A couple years back—eons ago in social media time—when Facebook was purely the domain of college and high-school students, there was a little feature called the “honesty box” you could toggle on to solicit feedback about what others really thought about you. As the then-parent of a high-school kid I thought it was particularly cruel. It’s tough enough hearing what the mean girls have to say to your face, let alone what they’ll whisper in the virtual cafeteria.
Well, enterprising blogger Renee DiResta came up with a twist on the honesty box, tracking stereotypes about each state by using Google’s search algorithm. As DiResta explains:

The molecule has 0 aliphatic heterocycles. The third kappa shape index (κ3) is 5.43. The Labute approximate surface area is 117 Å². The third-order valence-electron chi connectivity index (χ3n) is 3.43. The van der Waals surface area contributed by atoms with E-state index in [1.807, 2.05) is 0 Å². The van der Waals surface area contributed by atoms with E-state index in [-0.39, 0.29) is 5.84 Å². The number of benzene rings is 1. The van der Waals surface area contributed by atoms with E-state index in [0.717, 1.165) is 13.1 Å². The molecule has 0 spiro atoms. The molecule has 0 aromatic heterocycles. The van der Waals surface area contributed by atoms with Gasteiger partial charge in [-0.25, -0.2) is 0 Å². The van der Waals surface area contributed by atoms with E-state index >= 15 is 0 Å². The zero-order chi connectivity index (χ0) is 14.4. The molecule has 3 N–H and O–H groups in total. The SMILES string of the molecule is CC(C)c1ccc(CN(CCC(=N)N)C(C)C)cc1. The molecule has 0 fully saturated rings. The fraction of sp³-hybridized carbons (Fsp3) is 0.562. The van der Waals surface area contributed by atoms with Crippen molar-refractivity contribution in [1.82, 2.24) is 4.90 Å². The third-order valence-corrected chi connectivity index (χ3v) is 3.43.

For each of the fifty states and DC, I asked Google: “Why is [State] so ” and let it autocomplete. It seemed like an ideal question to get at popular assumptions, since “Why is [State] so X?” presupposes that X is true.
Oh, the heck with methodology. What do people think about US?
According to DiResta’s findings (which are plotted on a nifty interactive map), everyone wants to know why Georgia is (a) so hot; (b) so racist; (c) so boring; and (d) so humid.
New York, on the other hand, is “great,” “populated,” “expensive,” and “big” while Colorado, the mean-girl Queen Bee of the states, is “cold,” “awesome,” “healthy,” and “skinny.”
Well, at least Georgians can, as always, take schadenfreud-y comfort in looking to our neighbors like Mississippi (“poor, racist, backwards”), Florida (“weird, trashy”) and Tennessee (“fat, stupid”).